Clear plastic which obscures the truth | Chovas Hatalmidim | By Harav Y Reuven Rubin Shlita

Clear plastic which obscures the truth

Chovas Hatalmidim week 6

By Harav Y Reuven Rubin Shlita

I just had a wrestling match with a lightbulb, or, to be more exact, its plastic wrapping. There was a time when light bulbs were quite easy to unwrap. They were in cardboard boxes that allowed easy access even with aged hands such as mine. Now they come in heavy plastic and cardboard which are not only childproof, but even impervious to anyone without cutting implements such as hacksaws! I needed a bulb for our Shabbos Lamp and after twice buying the wrong type, ( I won’t go into the science behind bayonet fittings versus screw ones) I needed to resort to hand to hand battle to free the bulb from the grasp of the plastic shield in which it was ensconced. Life certainly has its moments. They come our way to keep us on our toes.

“The inability to focus is borne out of a coldness that creates a sense of disinterest in our holy heritage”

The Rebbe ztl speaks about those youngsters who hide from life’s moments and the consequences which may follow.

“Laziness is probably the most harmful and most widespread ailment among young people. However, like any other fault, it varies from one person to another.”

He then goes on to describe some examples:

“One youngster might be completely lazy; he likes to sleep a lot and do nothing; any type of exertion is anathema to him. He has excuses for everything. He will forever be righteous in his own eyes, because he is full of excuses.”

In our world where distractions are a major industry, it is all too easy for a youngster to lose hours of his life immersed in an ephemeral world of nothingness. The colossus that is the entertainment business is totally given over to distract us all from what otherwise may be called “life.” It’s a challenge for each of us to remain focused on anything, much less the holy task of being a vessel of a Kiddush Hashem. Recent scientific studies have shown that today we have a shorter attention span than that of a goldfish. Researchers surveyed 2,000 participants in Canada and studied the brain activity of 112 others using electroencephalograms. The results showed the average human attention span has fallen from 12 seconds in the year 2000 to eight-seconds today.  Goldfish, by the way, register at nine seconds. This being the state of things, what hope can we offer our young?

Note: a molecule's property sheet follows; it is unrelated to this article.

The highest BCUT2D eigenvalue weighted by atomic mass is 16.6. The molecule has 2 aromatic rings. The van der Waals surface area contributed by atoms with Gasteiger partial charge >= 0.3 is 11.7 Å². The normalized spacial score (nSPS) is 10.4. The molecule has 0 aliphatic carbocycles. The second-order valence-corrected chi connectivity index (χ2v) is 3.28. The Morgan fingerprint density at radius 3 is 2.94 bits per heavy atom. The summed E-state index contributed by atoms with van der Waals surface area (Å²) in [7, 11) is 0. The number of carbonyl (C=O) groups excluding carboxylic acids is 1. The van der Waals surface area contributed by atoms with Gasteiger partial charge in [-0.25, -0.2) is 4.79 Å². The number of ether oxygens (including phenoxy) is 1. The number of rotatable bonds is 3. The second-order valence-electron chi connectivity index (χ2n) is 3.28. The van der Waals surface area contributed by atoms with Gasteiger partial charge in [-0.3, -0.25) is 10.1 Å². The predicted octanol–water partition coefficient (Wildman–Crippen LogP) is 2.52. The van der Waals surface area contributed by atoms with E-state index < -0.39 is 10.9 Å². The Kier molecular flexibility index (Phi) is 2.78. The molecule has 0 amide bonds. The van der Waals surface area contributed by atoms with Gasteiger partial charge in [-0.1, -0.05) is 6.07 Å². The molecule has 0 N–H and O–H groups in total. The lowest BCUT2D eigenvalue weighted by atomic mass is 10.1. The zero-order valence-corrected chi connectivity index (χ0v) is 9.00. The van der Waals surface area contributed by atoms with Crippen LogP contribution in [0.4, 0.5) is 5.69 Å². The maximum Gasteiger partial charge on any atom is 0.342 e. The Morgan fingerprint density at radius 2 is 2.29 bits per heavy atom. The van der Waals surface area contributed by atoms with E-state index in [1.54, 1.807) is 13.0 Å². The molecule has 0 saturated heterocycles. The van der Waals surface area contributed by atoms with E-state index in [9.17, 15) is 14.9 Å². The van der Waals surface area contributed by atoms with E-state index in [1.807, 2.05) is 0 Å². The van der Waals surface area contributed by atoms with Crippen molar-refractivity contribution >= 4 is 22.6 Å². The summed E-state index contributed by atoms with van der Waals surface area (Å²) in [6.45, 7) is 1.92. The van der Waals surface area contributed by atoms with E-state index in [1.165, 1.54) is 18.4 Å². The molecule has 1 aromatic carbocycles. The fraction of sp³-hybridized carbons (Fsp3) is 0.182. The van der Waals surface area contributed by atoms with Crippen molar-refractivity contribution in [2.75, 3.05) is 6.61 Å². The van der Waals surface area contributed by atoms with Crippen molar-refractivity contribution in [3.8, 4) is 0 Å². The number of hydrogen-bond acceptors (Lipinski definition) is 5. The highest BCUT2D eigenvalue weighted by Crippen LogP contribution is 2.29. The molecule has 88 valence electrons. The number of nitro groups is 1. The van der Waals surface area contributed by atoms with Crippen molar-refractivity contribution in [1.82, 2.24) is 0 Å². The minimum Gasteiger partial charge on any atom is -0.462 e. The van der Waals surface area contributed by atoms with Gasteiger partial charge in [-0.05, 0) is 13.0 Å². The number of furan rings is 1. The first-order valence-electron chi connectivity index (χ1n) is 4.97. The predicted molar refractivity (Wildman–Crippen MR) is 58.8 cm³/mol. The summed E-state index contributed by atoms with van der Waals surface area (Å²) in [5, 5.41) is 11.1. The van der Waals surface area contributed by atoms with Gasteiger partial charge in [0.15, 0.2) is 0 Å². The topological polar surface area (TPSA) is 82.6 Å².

Attention may be fleeting, but it is the portal for all that is holy. The Rebbe tells us:

“Hashem Yisborach didn’t entrust us with a task that is beyond a human beings’ capabilities. We simply need to apply ourselves and to put in the necessary effort so that we won’t be people who serve Hashem only when a mitzvah happens to come their way; rather, we will become constant servants of Hashem, without slacking off or becoming casual about our mission.”

The challenge is to capture a youngster’s attention with the warmth of a Torah life. Mentoring young students with understanding goes a long way in acquiring a sense of meaningful Yiddishkeit. I have witnessed first-hand how a warm-hearted mentor can sway a young bochur’s attention from the superficial to the life- enhancing values of a loving Torah life. In the sound bite era we live in, it is these short first encounters that can open up the hearts of seeking neshomas.

Having had the zechus to learn with many students over the years I am astounded how time and again it is the warm-heartedness with which the message is conveyed that turned lives around. A shared tuna salad sandwich can create a bridge that defies any attention barrier. The secular world spends millions on advertisements that tantalise the viewer into opening their wallets and losing their souls to the emptiness of vague promises. In this very same world, the illumination of a Torah connection opens hearts with the touch of eternity.

The Rebbe was a tower of warmth; even in the inferno of the last gasping moments of the Warsaw Ghetto, he spoke to the hearts of the forlorn Yieden with love and dedication. It is well known that the Rebbe had chances to escape, not only the Ghetto but afterwards the death camp which saw his last days. He insisted in not leaving his brethren and held true to them to his very last breath. Even those far from Torah were instantly entranced by his warmth and caring attention.

This is the Rebbe who writes in this sefer how vital it is to raise youngsters with a vibrant positive understanding of their Jewishness. Laziness comes from disinterest. The inability to focus is borne out of a coldness that creates a sense of disinterest in our holy heritage. Making Yiddishkeit real needs the fire that the Rebbe espoused in all his writings.

Today’s world comes wrapped in layers of clear plastic that make it near impossible to reach the truth. We are challenged by a myriad of difficulties and often just want to give up. Spiritual laziness has no place in Torah life; it may seem an easy get out but leads to the corruption of our soul.

The Rebbe explored ways to lead his young readership towards an energised Yiddishkeit, we owe our kids nothing less.


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